Go big or go home! The Swiss franc explodes and the rupee roars as central banks make dramatic moves to fight off deflationary pressures.
Switzerland and India's central banks shocked markets by cutting interest rates in response to falling prices and slower economic growth. Even more shocking was the fact that the Swiss central bank removed its peg and price cap that limited how much the euro could fall against the Swiss franc, which is known as the minimum exchange rate policy. The old policy was to intervene in the market to make sure that the Euro rrency did not fall below 1.20 Swiss francs to keep investors from parking money there for safe haven, lowering the country's export prospects by having a strong currency.
Dow Jones reported that The Swiss National Bank also raised the fees it charges banks to deposit money. It said it would lower its three-month Libor target range to between minus 1.25% and minus 0.25% from between minus 0.75% and 0.25%, effective immediately. The central bank said it has now concluded that enforcing and maintaining the minimum exchange rate for the Swiss franc against the euro is no longer justified. The move by the Swiss National Bank is going to raise the pressure on the European Central Bank to do something dramatic as far as quantitative easing to keep up with the Swiss.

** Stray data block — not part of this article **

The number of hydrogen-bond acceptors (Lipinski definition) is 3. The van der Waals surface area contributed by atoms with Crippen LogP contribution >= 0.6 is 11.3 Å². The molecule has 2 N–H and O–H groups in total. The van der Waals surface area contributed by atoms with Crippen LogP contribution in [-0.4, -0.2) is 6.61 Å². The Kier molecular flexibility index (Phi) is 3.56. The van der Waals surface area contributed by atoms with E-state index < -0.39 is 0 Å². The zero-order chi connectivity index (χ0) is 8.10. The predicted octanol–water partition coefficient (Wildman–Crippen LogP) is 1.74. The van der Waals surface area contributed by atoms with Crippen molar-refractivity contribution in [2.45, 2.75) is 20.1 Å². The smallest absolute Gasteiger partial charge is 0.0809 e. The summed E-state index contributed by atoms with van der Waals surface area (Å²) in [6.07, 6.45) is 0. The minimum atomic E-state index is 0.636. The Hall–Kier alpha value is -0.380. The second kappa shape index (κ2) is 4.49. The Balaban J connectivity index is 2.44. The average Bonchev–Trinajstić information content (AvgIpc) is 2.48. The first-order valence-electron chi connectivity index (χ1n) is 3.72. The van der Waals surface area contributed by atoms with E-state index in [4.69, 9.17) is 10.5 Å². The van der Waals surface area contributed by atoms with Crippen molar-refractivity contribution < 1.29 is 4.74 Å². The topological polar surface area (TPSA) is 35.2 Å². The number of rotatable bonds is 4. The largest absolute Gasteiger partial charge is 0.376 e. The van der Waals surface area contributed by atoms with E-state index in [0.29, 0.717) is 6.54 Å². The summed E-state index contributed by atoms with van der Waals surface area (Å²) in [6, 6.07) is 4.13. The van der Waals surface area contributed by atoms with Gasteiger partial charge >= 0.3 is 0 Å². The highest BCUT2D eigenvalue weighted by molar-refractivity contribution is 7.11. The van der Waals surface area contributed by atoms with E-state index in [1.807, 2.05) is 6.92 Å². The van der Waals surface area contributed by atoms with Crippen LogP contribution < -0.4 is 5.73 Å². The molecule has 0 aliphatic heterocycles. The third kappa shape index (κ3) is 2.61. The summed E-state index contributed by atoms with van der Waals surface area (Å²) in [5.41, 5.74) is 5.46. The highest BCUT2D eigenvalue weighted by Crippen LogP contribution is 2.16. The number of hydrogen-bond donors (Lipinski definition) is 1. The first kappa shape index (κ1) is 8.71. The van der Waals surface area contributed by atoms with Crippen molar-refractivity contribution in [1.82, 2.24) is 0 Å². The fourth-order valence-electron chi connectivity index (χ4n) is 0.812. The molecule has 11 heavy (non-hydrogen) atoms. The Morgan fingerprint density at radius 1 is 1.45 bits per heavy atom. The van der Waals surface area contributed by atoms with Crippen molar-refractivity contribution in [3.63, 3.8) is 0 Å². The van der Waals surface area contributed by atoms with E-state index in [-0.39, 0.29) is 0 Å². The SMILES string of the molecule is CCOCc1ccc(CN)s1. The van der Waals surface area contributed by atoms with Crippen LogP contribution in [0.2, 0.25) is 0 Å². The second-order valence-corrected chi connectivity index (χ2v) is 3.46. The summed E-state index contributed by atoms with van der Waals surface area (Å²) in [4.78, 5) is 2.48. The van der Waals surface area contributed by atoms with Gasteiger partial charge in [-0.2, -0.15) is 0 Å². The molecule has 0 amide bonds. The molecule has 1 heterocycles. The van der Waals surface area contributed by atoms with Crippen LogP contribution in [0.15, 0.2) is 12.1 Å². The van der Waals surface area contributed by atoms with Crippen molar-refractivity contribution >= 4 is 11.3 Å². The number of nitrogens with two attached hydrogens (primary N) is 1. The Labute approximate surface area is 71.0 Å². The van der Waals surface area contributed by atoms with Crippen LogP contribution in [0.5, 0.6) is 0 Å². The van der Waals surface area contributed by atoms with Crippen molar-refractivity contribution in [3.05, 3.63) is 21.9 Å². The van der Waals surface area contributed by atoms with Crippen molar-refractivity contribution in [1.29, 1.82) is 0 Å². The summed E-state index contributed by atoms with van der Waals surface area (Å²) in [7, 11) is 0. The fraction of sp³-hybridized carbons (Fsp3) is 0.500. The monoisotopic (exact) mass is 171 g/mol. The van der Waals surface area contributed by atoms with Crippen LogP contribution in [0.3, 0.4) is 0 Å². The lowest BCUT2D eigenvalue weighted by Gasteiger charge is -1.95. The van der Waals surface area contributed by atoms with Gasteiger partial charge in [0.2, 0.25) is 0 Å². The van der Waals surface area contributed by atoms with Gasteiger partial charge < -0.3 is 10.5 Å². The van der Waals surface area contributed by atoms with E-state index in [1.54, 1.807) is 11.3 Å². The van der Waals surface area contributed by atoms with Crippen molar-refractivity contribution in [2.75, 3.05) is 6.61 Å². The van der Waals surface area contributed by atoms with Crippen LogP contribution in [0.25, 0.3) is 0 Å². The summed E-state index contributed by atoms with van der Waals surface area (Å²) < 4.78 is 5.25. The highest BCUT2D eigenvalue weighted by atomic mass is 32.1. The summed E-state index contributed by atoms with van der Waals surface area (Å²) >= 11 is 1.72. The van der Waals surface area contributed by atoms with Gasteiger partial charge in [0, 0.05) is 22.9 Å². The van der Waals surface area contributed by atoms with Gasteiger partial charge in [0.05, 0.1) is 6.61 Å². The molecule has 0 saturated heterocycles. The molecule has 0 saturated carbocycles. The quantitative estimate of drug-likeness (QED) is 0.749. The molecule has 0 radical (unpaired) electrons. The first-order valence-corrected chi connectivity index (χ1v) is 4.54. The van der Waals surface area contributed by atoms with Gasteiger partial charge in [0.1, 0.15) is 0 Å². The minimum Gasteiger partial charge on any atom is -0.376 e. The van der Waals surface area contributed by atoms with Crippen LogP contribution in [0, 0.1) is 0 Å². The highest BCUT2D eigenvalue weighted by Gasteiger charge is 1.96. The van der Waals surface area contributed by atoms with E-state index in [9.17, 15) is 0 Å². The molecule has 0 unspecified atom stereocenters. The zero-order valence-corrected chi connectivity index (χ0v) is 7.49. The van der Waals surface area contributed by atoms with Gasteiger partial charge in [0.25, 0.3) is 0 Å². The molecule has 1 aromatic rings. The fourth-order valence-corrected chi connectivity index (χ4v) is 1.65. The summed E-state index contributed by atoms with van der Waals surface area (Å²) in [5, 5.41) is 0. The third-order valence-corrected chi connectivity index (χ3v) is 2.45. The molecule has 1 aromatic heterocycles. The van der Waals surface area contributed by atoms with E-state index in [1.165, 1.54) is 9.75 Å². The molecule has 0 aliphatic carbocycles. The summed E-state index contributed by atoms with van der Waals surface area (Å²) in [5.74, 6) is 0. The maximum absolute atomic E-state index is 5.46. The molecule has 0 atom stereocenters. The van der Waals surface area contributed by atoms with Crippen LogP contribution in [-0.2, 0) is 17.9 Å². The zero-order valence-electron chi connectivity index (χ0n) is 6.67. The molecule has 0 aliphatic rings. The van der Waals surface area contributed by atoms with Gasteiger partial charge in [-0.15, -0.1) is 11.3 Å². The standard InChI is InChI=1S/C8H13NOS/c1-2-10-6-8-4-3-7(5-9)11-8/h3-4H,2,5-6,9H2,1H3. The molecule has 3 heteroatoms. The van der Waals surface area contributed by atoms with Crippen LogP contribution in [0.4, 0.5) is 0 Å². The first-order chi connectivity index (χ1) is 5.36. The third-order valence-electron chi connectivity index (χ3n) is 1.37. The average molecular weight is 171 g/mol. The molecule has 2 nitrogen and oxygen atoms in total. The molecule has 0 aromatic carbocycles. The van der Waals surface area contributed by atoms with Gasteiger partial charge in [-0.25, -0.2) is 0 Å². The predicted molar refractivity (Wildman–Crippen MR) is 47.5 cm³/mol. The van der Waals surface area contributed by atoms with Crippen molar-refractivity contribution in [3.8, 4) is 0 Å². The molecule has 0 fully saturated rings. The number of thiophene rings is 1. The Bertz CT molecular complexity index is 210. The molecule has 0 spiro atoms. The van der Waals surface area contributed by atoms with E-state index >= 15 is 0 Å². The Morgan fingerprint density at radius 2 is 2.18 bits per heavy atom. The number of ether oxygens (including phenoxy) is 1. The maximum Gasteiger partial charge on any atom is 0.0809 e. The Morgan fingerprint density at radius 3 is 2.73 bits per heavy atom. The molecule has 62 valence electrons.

India, normally an inflation hot spot also shocked markets, first with an unscheduled interest 0.25 basis point interest rate cut bringing their interest rate down to 7.75 percent. According to Dow Jones, "Central bank Gov. Raghuram Rajan said he decided to lower rates, thanks to signs that India is winning its long battle with inflation in recent months as oil and food prices have slid."
Of course, they may have to fight a new battle of slowing economic growth as reflected by falling prices. Dow jones says that "India's economic slowdown as well as falling oil prices have helped bring India's consumer-price index inflation rate down below 6% in recent months." Some countries would love that inflation rate right now.